It’s still very early in the year but today, Cambridge MA based Brightcove announced the closing of the largest venture round of the year. The two and a half year old Internet TV (and Ad Network) startup closed a $59.5 m series C private placement. The round added a number of strategic corporate and international investors to Brightcove’s slate of stockholders which now includes: AOL/Time Warner, General Electric, Accel Partners, Allen & Company, General Catalyst Partners, IAC/Interactive Corp, The New York Times, The Hearst Corporation, Brookside Capital and Transcosmos Investments (Japanese firm which also has money in CinemaNow).
The financing was a private placement in which Morgan Stanley and Allen and Company acted as placement agents. The capital, according to press releases, is earmarked for international expansion. It may also be used to secure additional partnerships or even efforts toward consolidation in the developing, but crowded Net TV market. (Brightcove acquired Metastories in March 2006, and could be out to buy up other companies to enhance its offerings).
Notable to me is not so much the size of the deal (though it’s large) but the involvement from major media companies like the New York Times and Hearst co. Brightcove has gained the confidence of many traditional media companies and this stands to expand those relationships.
Brightcove’s principal business to date has been its ad-supported Net TV platform, and a syndication marketplace for ad supported video content where ads are contextually targeted. Brightcove also provides some tools for smaller user-generated content and helps clients of all size categorize video content and optimize it for search and RSS feeds.
With Net Video advertising yielding a higher CPM than traditional net advertising, and video advertising becoming more in demand as both marketers and startups try to capitalize on the popularity of Net Video – many news outlets have been exploring Brightcove’s offerings through partnership. Among entities using Brightcove’s platform and network are Dow Jones Online (Wall Street Journal Online, Marketwatch.com and Barron’s online), Time Life, MTV Networks (Viacom) and AOL. Following this investment round it’s likely that Hearst properties and the New York Times will increase involvement as well.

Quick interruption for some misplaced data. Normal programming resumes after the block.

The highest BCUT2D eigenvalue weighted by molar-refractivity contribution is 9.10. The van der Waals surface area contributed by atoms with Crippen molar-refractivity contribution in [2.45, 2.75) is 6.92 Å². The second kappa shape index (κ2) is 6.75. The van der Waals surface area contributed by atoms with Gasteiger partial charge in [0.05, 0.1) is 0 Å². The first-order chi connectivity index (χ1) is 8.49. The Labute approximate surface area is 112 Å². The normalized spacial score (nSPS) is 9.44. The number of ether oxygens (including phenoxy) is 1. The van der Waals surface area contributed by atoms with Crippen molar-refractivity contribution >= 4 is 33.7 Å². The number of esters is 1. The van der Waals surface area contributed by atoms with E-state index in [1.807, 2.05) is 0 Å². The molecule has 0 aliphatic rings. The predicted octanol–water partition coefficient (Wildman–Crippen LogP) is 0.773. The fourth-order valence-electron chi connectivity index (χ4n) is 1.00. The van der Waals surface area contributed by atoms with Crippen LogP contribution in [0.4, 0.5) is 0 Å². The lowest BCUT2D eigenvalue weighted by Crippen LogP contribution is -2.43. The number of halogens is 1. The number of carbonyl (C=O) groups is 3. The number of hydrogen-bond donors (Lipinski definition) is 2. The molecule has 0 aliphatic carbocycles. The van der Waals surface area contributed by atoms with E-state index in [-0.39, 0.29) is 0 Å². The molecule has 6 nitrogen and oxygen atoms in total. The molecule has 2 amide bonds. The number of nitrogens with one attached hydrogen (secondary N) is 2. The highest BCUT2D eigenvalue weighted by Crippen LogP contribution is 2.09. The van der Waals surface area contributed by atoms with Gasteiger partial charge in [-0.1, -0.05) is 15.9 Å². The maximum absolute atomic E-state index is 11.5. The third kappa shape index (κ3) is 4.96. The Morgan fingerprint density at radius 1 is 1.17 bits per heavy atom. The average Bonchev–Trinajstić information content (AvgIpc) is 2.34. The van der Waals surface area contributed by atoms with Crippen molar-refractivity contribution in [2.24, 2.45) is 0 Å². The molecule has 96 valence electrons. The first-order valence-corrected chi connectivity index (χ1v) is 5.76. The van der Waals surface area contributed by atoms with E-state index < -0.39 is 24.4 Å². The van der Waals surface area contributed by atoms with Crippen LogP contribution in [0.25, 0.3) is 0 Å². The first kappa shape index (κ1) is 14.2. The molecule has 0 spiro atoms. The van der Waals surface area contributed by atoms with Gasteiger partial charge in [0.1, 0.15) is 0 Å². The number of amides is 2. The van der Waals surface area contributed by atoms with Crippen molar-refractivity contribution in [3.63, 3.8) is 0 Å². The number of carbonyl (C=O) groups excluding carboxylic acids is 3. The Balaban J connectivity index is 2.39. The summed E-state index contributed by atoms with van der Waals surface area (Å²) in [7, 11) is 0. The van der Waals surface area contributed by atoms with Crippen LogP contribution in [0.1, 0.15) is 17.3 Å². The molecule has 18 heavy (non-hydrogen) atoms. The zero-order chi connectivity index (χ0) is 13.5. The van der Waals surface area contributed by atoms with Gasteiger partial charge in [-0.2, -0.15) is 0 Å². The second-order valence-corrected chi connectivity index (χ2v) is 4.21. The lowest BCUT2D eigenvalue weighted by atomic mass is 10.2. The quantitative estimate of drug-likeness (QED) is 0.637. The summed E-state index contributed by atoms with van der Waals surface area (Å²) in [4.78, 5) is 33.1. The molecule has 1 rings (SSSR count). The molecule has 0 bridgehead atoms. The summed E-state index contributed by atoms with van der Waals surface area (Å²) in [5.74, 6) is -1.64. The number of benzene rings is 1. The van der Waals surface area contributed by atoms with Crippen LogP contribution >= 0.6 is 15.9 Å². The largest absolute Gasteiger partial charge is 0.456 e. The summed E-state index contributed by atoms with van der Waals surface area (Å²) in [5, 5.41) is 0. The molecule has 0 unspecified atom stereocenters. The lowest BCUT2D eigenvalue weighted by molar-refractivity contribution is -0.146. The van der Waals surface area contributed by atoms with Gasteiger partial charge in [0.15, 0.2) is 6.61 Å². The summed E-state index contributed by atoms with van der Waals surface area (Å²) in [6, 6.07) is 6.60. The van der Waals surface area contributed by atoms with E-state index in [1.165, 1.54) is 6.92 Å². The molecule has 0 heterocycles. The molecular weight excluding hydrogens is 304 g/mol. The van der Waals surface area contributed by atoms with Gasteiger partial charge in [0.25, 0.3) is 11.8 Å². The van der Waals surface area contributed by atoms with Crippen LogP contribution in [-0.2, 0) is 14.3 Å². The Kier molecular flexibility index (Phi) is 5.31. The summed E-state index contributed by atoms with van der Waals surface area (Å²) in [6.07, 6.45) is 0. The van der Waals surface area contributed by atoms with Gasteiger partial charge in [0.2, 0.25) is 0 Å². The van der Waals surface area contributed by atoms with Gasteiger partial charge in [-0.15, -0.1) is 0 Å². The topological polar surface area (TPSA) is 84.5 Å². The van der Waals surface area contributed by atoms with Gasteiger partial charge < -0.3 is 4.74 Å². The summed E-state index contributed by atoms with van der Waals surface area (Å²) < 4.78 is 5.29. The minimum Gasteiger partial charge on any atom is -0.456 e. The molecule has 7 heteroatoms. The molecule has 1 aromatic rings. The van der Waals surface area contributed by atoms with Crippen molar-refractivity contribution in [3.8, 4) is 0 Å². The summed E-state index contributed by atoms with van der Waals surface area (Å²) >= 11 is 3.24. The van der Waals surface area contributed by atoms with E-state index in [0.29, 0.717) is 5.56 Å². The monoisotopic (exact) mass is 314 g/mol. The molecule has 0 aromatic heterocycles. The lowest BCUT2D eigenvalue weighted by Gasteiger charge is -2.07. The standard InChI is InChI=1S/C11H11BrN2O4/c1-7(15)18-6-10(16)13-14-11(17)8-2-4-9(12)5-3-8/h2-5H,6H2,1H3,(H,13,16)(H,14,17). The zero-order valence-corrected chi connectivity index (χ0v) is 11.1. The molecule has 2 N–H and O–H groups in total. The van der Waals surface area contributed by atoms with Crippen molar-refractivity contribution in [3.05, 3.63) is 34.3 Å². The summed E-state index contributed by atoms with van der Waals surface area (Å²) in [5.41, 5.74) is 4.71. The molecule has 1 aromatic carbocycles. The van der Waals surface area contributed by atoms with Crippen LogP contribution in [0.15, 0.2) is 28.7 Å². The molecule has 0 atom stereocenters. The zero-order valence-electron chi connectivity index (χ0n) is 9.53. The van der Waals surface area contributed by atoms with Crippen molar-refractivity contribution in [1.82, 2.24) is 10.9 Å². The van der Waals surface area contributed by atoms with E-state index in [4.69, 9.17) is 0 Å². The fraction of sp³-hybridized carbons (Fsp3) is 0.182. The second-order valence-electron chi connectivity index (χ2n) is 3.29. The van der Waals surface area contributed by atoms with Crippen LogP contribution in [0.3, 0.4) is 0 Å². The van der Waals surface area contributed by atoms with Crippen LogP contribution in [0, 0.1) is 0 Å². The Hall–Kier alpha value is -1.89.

As is the case with most net video – these relationships for distributing content are not exclusive to Brightcove. Content providers are tending to spread their wares around with some frequency in an effort to both test market opportunities, and be positioned regardless of which companies prove to have staying power in the infant Net TV Market. Still the acceptance of so many big media companies is, at least for now, a validation of Brightcove’s status in the market so far.
If the money is used internationally, as referenced in some releases, it stands as an aggressive move by Brightcove when the marketplace for their service, while changing rapidly, and getting much speculation, is still in its infancy domestically as well. An international land grab could help them gain valuable market share and advantage or it could prove a catastrophic over-expenditure. Growing too fast is always a gamble and history shows plenty of failures and successes.
With over 100 employees, and sophisticated technology development, Brightcove is far from a garage start-up. I’m curious what kind of operating expenses they are running (e.g. how high is their burn rate) and how many of their deals have been structured for gaining market territory over gaining revenue (e.g. how heavy a discount have they given their partners to induce them to work together).
Brightcove’s budding Ad Network appears compelling. I’m curious what revenue it’s generating, or they’re projecting it will generate. I also wonder how much of the new money is needed for operations and how much really is “mad money” for expansion.
The valuation for this C-Round was likely compelling to pass the review of sophisticated previous investors like Accel. (It doesn’t look like this deal included any buyout of earlier round investors). And a private placement with outside placement agents is different animal than a simple venture financing. Both are signs Brightcove has big ambitions (though that is hardly a newsflash).
Being a private company, there are no SEC required public financials for me to get a look at, no way for me to get answers to my questions (unless someone with a copy of The Private Placement Memorandum wants to forward me a copy), but $59m in financing sure makes me curious.